In contrast, Boyd Crowder (the fantastic Walton Goggins) has come a long way since being an insignificant Nazi thug in the pilot episode, and he is now a serious contender for the title of king or Harlan crime. His relationship with Ava grows stronger and they develop almost as a Bonnie and Clyde kind of duo. Ava, who was once infatuated with Raylan and now lost all interest in him, stands by her man, Boyd for good and for bad, like Winona never did for Raylan. 


Moreover, now that Helen is gone Arlo is free to adapt Boyd as his preferred son and give him the love, appreciation and protection he never gave Raylan. He takes the blame for killing Devil as well as the state trooper, and while he did not kill Devil to protect Boyd, he takes the blame for it for the same reason. and what Raylan tells Winona at the end of the last episode, that Arlo shot the state trooper because he was a man with a hat, reveals Arlo’s hidden desire to kill his own son.

This season has introduced another new character, Elstin Limehouse. While Quarles is an outsider, Limehouse is Harlan made, but also contrary to Quarles, who is intimidating right from the start, Limehouse doesn’t come across as much of a threat. At his most menacing, Limehouse walks around his butcher house with his butcher's knife talking big, but doing very little. However, Limehouse's butcher’s knife featured in every scene he was in, like Chekhov’s gun comes to play in the final act bringing Quarles' to his brilliantly grotesque (H)end.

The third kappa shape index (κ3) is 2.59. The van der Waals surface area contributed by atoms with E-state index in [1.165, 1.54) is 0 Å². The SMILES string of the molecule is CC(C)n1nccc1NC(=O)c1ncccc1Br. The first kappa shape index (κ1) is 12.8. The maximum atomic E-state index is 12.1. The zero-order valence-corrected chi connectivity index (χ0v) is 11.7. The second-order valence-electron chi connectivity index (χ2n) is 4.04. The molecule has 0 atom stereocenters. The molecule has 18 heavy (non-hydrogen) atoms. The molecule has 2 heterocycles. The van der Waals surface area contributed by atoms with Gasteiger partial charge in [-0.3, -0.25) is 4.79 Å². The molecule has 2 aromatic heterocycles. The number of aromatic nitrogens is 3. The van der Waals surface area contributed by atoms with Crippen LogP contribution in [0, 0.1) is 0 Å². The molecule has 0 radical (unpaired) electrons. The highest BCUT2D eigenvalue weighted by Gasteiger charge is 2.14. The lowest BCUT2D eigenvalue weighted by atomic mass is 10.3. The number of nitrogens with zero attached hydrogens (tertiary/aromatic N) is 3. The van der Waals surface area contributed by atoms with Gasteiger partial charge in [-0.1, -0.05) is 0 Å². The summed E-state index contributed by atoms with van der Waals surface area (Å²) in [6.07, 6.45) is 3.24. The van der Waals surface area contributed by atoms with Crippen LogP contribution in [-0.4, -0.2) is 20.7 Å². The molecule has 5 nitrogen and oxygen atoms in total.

At the end of the crazy, and occasionally psychotic, joyride that was season three of Justified all the major local players of the town, are still at large and the battle for underworld control is still almost as open as it was at the beginning of the season, with Limehouse only slightly ahead of Boyd in the game. The insane outsider is left for dead, and Raylan is walking the line towards his own personal meltdown.

Justified portrays a place in the wilderness where justice is achieved with guns, and like the great western it is Justified choreographs complex stand offs and duels. What I hope to see, and I strongly believe the series is heading in that direction, is that once striped of all other villains, and I assume Limehouse is next season's big bad, Harlan's streets would be clear, and everyone would take cover, for a very different from the pilot episode, Raylan and Boyd ultimate and final showdown.